Hypoxia Induces Proteasome-Dependent Degradation of Estrogen Receptor α in ZR-75 Breast Cancer Cells

Department of Veterinary Physiology and Pharmacology, Texas A&M University, College Station, Texas 77843-4466, USA.
Molecular Endocrinology (Impact Factor: 4.02). 11/2002; 16(10):2231-42. DOI: 10.1210/me.2001-0347
Source: PubMed


Regulation of estrogen receptor alpha (ERalpha) plays an important role in hormone responsiveness and growth of ER-positive breast cancer cells and tumors. ZR-75 breast cancer cells were grown under conditions of normoxia (21% O(2)) or hypoxia (1% O(2) or cobaltous chloride), and hypoxia significantly increased hypoxia-inducible factor 1alpha protein within 3 h after treatment, whereas ERalpha protein levels were dramatically decreased within 6-12 h, and this response was blocked by the proteasome inhibitor MG-132. In contrast, hypoxia induced only minimal decreases in cellular Sp1 protein and did not affect ERalpha mRNA; however, hypoxic conditions decreased basal and 17beta-estradiol-induced pS2 gene expression (mRNA levels) and estrogen response element-dependent reporter gene activity in ZR-75 cells. Although 17beta-estradiol and hypoxia induce proteasome-dependent degradation of ERalpha, their effects on transactivation are different, and this may have implications for clinical treatment of mammary tumors.

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    • "We note, however, that genetic changes are simply one component of evolution and that intratumoral Darwinian dynamics emerge fundamentally from environmental selection forces that promote phenotypic (not genotypic) adaptations [15]. Furthermore, we acknowledge that a large body of work exists which addresses the complex dynamics of ER expression in vitro [16,17] and in vivo (Shipitson et al. [18]). We embrace these works and do not suggest that phenotypic adaptation alone is sufficient explain variation in ER expression. "
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    ABSTRACT: Breast carcinoma can be classified as either Estrogen Receptor (ER) positive or negative by immunohistochemical phenotyping, although ER expression may vary from 1 to 100% of malignant cells within an ER + tumor. This is similar to genetic variability observed in other tumor types and is generally viewed as a consequence of intratumoral evolution driven by random genetic mutations. Here we view cellular evolution within tumors as a classical Darwinian system in which variations in molecular properties represent predictable adaptations to spatially heterogeneous environmental selection forces. We hypothesize that ER expression is a successful adaptive strategy only if estrogen is present in the microenvironment. Since the dominant source of estrogen is blood flow, we hypothesized that, in general, intratumoral regions with higher blood flow would contain larger numbers of ER + cells when compared to areas of low blood flow and in turn necrosis. This study used digital pathology whole slide image acquisition and advanced image analysis algorithms. We examined the spatial distribution of ER + and ER- cells, vascular density, vessel area, and tissue necrosis within histological sections of 24 breast cancer specimens. These data were correlated with the patients ER status and molecular pathology report findings. ANOVA analyses revealed a strong correlation between vascular area and ER expression and between high fractional necrosis and absent ER expression (R2 = 39%; p < 0.003 and R2 = 46%; p < 0.001), respectively). ER expression did not correlate with tumor grade or size. We conclude that ER expression can be understood as a Darwinian process and linked to variations in estrogen delivery by temporal and spatial heterogeneity in blood flow. This correlation suggests strategies to promote intratumoral blood flow or a cyclic introduction of estrogen in the treatment schedule could be explored as a counter-intuitive approach to increase the efficacy of anti-estrogen drugs.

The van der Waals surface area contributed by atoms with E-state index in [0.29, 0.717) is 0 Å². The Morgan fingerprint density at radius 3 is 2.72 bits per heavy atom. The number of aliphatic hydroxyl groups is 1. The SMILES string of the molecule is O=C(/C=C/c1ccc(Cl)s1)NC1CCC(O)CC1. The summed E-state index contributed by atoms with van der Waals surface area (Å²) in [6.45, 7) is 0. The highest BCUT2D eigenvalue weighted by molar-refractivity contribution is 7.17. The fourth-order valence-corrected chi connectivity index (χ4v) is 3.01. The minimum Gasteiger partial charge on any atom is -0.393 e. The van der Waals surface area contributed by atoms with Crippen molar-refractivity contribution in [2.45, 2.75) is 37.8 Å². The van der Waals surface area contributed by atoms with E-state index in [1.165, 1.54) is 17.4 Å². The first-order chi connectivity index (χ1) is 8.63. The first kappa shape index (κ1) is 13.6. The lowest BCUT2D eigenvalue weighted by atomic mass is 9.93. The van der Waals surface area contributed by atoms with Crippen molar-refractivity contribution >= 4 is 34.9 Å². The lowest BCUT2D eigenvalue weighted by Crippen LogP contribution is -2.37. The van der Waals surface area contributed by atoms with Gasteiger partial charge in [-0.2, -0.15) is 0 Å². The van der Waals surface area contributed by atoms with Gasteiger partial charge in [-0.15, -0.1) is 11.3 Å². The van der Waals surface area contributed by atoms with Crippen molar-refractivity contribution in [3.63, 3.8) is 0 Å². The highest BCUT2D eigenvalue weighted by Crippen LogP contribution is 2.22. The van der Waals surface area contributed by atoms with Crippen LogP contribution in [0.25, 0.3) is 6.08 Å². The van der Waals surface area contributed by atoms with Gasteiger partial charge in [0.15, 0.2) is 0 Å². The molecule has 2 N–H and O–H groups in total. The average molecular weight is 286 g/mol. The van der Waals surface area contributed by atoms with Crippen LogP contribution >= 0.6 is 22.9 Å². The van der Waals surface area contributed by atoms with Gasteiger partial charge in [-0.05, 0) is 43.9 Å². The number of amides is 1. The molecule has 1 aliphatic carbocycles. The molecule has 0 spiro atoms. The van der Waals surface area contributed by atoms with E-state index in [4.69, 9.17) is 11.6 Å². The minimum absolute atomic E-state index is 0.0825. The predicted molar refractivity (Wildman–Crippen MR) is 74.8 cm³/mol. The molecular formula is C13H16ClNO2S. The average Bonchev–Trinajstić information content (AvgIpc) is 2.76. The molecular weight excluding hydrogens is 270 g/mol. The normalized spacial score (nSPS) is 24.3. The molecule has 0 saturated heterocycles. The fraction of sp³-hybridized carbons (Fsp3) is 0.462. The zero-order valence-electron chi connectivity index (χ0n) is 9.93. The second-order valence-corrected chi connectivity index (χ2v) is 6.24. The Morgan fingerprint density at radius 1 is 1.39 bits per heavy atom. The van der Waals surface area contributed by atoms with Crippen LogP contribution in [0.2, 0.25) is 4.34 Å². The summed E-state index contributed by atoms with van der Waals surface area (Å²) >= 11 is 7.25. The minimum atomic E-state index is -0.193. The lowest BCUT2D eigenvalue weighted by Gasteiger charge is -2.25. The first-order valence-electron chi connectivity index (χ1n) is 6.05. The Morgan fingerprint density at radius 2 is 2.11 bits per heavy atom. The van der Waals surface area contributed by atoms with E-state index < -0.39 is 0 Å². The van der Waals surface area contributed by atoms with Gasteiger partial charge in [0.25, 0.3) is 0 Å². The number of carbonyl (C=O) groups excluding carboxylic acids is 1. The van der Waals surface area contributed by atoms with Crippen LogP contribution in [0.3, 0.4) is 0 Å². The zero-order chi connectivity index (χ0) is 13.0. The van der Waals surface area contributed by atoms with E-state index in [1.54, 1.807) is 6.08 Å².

BMC Cancer 04/2014; 14(1):279. DOI:10.1186/1471-2407-14-279 · 3.36 Impact Factor
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    • "Interestingly, ERa expression is repressed by hypoxia due to the induction of proteasomal degradation of the receptor (Cooper et al., 2004; Kurebayashi, Otsuki, Moriya, & Sonoo, 2001; Stoner et al., 2002). HIF- 1a is involved in this mechanism, but it is not yet clear how this effect is mediated. "